The possibility that more commuters are driving is proved by parking trends. In several large cities with major mass-transit systems, including New York and San Francisco, parking usage rates are resuming quite quickly after collapsing in 2020. As reported by The Washington Post, in San Francisco parking facilities are at 85 to 90 percent of their pre-pandemic levels, compared with a 74 percent average comeback in other North American cities.

However, mobility experts acknowledge urban people are increasingly interested in alternative commuting systems – and those who commute less often are more likely to ride a bicycle or walk, provided their home-office journey is not too long.

The City of Boston investigated mobility habits of 2,650+ workers and calculated drive-alone commuting rates have dropped 10 percentage points in the last 12 months. About 6.5% of respondents questioned in 2021 said they use to bike to work, while about 9.5% said they plan to bike to work in the future. A similar survey in 2020 had lower results, as 4.4% said they used to bike to work and 8% said they planned to in the future. Building on these findings, the City is improving the existing bike infrastructure and 4.5 new miles of separated bike lanes will be added by the end of this year to the current network.

Changes are under way and it’s not clear whether commuters will be back to their habits of early 2020 or enjoy a new routine — and cities needs to closely monitor the evolution to take wise decisions about mobility and traffic management. But the common feeling is, some adjustments to pre-pandemic commuting patterns might be everlasting.

curb management

Curb management needs data

You might assume curbs are about pedestrians walks, but city managers think of these spaces as an interesting source of parking revenues. Curb management is normally based on cities’ fixed assets, with street signs displaying applicable rules: vehicle parking can have variable prices according to districts, days of the week or time slots; there might be reserved spaces for residents, disabled or electric cars.

However, curbs are nowadays seeing a convergence of different competing uses. From an increase in pick-ups and drop-offs to new ways to get around like shared bikes and scooters, curb management is becoming increasingly important for urban mobility – and cities are looking for new ways to organize and monetize their curb space.

Curb policies are mostly decided on a case-by-case basis without any data-driven support. This might result in a street block having metered parking all day and no loading zones for morning deliveries, no stopping restrictions during rush hours or specific options for commercial operators. Many drivers can either park illegally or circle the block multiple times while waiting for a spot (and we know that up to 56% of city traffic is due to idle cruising for parking). Where curbs allow different use cases, sometimes unclear signage causes some driver confusion as to which rule applies where, creating an inefficient parking and ticketing system.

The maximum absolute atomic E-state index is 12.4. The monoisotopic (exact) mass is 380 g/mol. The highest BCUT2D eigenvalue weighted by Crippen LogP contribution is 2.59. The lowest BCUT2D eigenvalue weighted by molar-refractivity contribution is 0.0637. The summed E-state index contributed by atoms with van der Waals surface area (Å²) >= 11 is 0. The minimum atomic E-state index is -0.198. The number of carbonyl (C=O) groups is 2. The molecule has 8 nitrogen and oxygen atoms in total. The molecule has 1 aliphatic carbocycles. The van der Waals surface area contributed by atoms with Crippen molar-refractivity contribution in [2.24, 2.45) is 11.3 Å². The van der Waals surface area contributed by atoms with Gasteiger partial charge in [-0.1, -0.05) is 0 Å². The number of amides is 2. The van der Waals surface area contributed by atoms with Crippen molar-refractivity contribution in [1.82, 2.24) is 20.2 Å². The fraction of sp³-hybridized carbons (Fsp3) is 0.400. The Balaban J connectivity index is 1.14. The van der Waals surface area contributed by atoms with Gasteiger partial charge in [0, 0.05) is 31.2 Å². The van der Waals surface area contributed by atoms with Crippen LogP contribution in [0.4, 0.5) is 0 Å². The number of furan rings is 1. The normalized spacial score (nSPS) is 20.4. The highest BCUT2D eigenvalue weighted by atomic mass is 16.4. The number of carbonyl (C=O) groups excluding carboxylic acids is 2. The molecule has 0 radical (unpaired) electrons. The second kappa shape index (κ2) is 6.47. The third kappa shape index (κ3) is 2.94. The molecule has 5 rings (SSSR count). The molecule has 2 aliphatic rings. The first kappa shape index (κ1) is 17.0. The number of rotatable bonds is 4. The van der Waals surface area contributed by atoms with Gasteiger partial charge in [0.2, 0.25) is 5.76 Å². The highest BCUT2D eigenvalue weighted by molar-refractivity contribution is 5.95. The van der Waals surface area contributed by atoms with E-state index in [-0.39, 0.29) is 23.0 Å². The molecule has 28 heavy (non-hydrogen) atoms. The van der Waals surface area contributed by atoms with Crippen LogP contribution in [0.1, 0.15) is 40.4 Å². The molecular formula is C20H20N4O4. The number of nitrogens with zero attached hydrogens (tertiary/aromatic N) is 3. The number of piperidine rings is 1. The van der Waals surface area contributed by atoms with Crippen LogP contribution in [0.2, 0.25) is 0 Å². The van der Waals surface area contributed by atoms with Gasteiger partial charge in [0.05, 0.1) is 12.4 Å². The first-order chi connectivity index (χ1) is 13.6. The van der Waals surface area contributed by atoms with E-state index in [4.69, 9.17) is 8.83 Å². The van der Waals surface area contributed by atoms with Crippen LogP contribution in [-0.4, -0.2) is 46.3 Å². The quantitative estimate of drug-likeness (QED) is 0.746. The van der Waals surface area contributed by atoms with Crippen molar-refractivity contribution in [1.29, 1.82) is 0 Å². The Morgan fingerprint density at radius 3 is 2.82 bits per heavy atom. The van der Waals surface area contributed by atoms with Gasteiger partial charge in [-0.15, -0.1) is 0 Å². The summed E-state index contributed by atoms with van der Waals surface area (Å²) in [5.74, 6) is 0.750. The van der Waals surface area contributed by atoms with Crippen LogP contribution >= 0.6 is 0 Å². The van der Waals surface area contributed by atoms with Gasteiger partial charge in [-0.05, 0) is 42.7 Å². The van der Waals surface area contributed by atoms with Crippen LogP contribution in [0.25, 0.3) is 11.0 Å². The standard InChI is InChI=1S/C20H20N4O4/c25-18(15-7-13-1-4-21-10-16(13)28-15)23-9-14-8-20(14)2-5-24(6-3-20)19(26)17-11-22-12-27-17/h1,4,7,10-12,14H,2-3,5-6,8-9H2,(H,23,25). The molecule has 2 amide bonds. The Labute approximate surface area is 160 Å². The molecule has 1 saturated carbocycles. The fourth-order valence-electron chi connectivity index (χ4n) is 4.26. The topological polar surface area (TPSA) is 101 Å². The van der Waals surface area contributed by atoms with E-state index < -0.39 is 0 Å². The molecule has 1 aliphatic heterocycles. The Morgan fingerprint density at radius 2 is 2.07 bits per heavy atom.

Several innovative cities in the US and Europe recognized curbs are vital community spaces and one of the most extensive and valuable urban assets. Active and data-driven curb management enables communities to offer more equitable access among different users, improve level of service for everyone, collect data on transportation behaviors, draw more customers for local businesses, and create a sustainable revenue source.

In South California, US, the City of Stanford is executing a curb management plan to map all available spaces, their locations and current use. This preliminary survey will assist the City Council in enhancing street-level parking management, relieving spaces to improve alternative transportation options and identifying possible multiuser curbs space options. This project is scheduled to be completed within the year.

Again in the US, the San Francisco Municipal Transportation Agency (SFMTA) is leveraging curb management to address some immediate safety issues along 6th and Taylor streets, which are among the streets accounting for 75% of severe traffic injuries and fatalities in San Francisco. The communities that live along these corridors largely consist of seniors, children, people with disabilities, limited English proficient people and lower-income families. Together with some travel lane reconfigurations and signal changes, SFMTA believes better curb management can significantly contribute to pedestrians’ safety.

In Italy, the City of Turin is piloting a curb management project leveraging an analytics software. Data captured by cameras overlooking street parking and road traffic are analyzed and correlated with information generated by flows of public buses, delivery trucks, ride-sharing vehicles, scooters, bikes, and pedestrians. This should allow a comprehensive view of all mobility needs in the trial districts, supporting data-driven decision making.

With widespread, reliable datasets, the opportunities for smart curb management are vast. Cities can improve urban mobility and mitigate congestion thanks to a streamlined management of available street-level parking, price parking more equitably, better manage micromobility and commercial vehicle transit – with tangible benefits for their communities and the environment they live in.